SRCD 2019 Biennial Conference
March 21-23, 2019
Title: Social Skill Behaviors, Inhibitory Control and Elementary School Genre Writing (Poster)
Session: Attention, Learning, Memory
Authors: Elham Zargar, Taffeta Wood, Sarah Siegal, Carol Connor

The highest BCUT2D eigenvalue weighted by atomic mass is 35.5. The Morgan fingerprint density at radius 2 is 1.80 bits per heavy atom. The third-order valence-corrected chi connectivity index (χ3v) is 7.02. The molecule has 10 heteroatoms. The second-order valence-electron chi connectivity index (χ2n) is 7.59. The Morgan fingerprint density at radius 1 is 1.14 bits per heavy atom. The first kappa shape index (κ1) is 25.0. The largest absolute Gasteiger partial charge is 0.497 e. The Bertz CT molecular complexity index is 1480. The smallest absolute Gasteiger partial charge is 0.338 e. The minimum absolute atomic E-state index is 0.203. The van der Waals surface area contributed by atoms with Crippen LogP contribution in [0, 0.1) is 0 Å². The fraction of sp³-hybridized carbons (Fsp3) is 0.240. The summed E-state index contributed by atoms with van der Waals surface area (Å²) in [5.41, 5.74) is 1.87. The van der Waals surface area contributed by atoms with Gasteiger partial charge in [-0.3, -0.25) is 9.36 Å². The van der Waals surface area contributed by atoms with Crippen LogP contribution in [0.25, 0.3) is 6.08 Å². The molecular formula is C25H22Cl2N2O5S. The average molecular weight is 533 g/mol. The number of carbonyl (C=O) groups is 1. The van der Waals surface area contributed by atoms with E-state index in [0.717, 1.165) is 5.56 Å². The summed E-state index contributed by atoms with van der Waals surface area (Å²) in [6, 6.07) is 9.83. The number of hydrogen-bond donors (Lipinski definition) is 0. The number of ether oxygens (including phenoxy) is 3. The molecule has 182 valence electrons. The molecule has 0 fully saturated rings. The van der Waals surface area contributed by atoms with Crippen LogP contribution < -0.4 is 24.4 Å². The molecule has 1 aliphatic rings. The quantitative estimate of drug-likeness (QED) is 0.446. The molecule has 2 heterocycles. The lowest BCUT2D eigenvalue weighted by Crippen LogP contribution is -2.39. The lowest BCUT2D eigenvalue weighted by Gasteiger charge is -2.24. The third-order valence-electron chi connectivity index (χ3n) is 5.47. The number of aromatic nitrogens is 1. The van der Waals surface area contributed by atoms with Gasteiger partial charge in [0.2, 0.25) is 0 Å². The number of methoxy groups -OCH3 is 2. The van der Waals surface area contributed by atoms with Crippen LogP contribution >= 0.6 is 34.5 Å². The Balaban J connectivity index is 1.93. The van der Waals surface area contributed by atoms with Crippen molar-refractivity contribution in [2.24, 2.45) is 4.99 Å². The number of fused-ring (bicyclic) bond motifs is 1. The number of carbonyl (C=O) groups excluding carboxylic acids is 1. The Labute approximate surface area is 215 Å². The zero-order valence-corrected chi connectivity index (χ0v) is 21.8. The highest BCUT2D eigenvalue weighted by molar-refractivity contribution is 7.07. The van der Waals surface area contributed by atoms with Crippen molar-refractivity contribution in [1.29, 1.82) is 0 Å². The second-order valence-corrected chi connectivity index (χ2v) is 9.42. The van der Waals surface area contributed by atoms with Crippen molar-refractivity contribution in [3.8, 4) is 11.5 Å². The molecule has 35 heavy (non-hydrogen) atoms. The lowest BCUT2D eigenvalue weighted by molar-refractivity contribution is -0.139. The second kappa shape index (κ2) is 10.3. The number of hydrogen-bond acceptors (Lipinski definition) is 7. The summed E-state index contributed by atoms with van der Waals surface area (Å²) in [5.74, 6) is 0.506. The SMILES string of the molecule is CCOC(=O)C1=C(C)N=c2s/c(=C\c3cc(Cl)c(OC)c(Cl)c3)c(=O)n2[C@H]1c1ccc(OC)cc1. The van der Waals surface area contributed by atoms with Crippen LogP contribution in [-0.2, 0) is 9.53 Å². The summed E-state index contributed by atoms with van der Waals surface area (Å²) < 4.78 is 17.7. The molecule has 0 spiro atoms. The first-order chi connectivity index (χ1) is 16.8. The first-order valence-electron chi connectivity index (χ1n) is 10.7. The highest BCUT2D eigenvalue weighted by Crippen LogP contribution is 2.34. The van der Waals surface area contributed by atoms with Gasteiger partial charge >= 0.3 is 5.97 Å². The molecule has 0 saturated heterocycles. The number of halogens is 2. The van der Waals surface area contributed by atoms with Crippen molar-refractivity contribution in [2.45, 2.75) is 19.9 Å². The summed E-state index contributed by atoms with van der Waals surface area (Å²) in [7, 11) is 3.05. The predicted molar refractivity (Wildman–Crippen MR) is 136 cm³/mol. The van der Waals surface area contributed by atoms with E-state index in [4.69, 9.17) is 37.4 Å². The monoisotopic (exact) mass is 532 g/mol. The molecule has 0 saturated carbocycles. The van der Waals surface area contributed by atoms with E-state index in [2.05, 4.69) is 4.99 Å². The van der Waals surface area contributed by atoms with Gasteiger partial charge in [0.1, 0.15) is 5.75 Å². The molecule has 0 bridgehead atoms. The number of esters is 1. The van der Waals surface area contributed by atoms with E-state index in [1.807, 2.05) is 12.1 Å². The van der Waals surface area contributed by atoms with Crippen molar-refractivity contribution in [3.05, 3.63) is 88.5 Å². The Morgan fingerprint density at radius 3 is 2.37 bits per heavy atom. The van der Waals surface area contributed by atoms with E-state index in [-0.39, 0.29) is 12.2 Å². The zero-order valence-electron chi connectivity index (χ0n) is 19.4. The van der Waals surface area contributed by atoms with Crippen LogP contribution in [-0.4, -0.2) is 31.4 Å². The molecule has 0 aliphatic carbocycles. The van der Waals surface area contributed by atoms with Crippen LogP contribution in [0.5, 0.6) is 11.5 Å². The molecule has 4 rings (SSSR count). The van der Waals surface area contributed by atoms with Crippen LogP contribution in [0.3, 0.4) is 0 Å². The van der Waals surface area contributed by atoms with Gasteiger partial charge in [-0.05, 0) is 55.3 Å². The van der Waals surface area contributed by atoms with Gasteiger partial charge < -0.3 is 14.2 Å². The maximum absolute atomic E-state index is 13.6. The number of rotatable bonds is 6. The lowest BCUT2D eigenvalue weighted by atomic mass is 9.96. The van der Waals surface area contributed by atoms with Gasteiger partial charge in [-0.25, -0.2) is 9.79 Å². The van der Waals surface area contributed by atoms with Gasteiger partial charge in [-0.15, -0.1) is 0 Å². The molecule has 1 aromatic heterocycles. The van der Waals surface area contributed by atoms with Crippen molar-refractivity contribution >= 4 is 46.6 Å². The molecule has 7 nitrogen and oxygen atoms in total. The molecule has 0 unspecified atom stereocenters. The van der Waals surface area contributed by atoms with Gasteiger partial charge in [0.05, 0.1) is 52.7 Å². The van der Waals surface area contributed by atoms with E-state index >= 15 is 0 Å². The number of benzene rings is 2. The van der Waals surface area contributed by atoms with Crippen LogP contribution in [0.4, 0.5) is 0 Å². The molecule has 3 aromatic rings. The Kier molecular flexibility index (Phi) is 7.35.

Abstract: Compared to studies of reading, elementary school students’ writing is understudied in general and particularly under examined in the younger grades (Englert, Stewart, & Hiebert, 1988; Graham, McKeown, Kiuhara, & Harris, 2012). This is a critical area to examine since writing plays an important role throughout a student’s life in which, even in elementary grades, students are tasked with writing in order to demonstrate knowledge on specific topics (Graham, 2006). While much needed research on children’s reading abounds, and rightly so, there is less known about children’s writing. This proposed study seeks to examine the relations of second and third grade students’ (n = 413) inhibitory control and social skills behavior to their writing skills. Children’s inhibitory control was measured using The Head Toes Knees Shoulders assessment (Ponitz et al., 2008; McClelland et al.,2007), and social skills behavior was measured using The Social Skills Improvement System (SSIS) rating scale. Writing fluency was assessed using the Woodcock-Johnson III subtest of writing fluency and genre writing skills were examined using two writing prompts adapted from Graham and colleagues (2005). By examining students’ writing samples across two genres, informational essay and opinion essay, as well as students’ handwriting fluency assessments, we will be able to consider a wide range of writing skills and sub-component skills as they relate to student level factors of inhibitory control and social skills behavior. The aspects of writing skills to be examined in this study are spelling from students’ writing samples, writing fluency, length of essay and or/completion of writing prompt, overall quality of response to genre prompt as measured on a rubric, and quality of handwriting. By taking this both holistic and aspect level view, we hope to elucidate how various aspects of second and third grade writing may be affected by the children’s own strengths or weaknesses in inhibitory control and social skills behavior. To that end, this study aims to examine the ways in which various aspects of children’s writing skills across the genres of informational essay and opinion essay may be associated with inhibitory control and social behavior. The data from this study was collected as part of a larger project examining children’s literacy development in the context of a randomized control trial on the effects of personalizing students’ literacy instruction. The larger study represents our preliminary results, which found students who had trouble with behavior, attention and/or inhibitory control tended to score lower on all measures of literacy (Ingebrand & Connor, 2016). The larger study did not however tease apart which aspects of writing: spelling, fluency, length of essay and or/completion of writing prompt, overall quality of response to prompt as measured on a rubric, and quality of handwriting, were either positively or negatively associated with inhibitory control and social skills behavior, which are the foci of the current study.